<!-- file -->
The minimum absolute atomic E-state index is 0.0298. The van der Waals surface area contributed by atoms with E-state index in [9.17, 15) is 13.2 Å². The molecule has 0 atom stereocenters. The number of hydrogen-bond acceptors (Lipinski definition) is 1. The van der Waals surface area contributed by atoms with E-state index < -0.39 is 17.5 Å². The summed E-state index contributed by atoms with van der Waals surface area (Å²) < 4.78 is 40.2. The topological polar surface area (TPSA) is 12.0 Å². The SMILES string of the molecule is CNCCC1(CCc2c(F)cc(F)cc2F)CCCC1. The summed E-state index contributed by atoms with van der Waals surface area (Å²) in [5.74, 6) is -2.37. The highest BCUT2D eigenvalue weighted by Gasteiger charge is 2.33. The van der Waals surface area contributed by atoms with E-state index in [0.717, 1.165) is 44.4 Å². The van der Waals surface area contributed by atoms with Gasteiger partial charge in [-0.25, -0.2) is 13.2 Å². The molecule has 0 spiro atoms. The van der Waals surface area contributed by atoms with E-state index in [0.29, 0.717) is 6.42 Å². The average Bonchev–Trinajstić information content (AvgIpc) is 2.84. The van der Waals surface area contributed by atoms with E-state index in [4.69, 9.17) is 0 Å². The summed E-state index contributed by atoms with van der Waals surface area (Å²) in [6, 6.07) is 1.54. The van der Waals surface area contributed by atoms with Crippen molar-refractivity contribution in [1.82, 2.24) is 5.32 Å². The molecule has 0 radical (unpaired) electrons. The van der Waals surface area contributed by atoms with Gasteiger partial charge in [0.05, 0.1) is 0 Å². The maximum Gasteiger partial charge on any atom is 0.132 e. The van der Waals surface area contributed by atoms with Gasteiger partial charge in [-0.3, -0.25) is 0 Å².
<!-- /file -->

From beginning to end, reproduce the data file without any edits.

The minimum absolute atomic E-state index is 0.0298. The van der Waals surface area contributed by atoms with E-state index in [9.17, 15) is 13.2 Å². The molecule has 0 atom stereocenters. The number of hydrogen-bond acceptors (Lipinski definition) is 1. The van der Waals surface area contributed by atoms with E-state index < -0.39 is 17.5 Å². The summed E-state index contributed by atoms with van der Waals surface area (Å²) < 4.78 is 40.2. The topological polar surface area (TPSA) is 12.0 Å². The SMILES string of the molecule is CNCCC1(CCc2c(F)cc(F)cc2F)CCCC1. The summed E-state index contributed by atoms with van der Waals surface area (Å²) in [5.74, 6) is -2.37. The highest BCUT2D eigenvalue weighted by Gasteiger charge is 2.33. The van der Waals surface area contributed by atoms with E-state index in [0.717, 1.165) is 44.4 Å². The van der Waals surface area contributed by atoms with Gasteiger partial charge in [-0.25, -0.2) is 13.2 Å². The molecule has 0 spiro atoms. The van der Waals surface area contributed by atoms with E-state index in [0.29, 0.717) is 6.42 Å². The average Bonchev–Trinajstić information content (AvgIpc) is 2.84. The van der Waals surface area contributed by atoms with E-state index in [4.69, 9.17) is 0 Å². The summed E-state index contributed by atoms with van der Waals surface area (Å²) in [6, 6.07) is 1.54. The van der Waals surface area contributed by atoms with Crippen molar-refractivity contribution in [1.82, 2.24) is 5.32 Å². The molecule has 0 radical (unpaired) electrons. The van der Waals surface area contributed by atoms with Gasteiger partial charge in [0.05, 0.1) is 0 Å². The maximum Gasteiger partial charge on any atom is 0.132 e. The van der Waals surface area contributed by atoms with Gasteiger partial charge in [-0.3, -0.25) is 0 Å².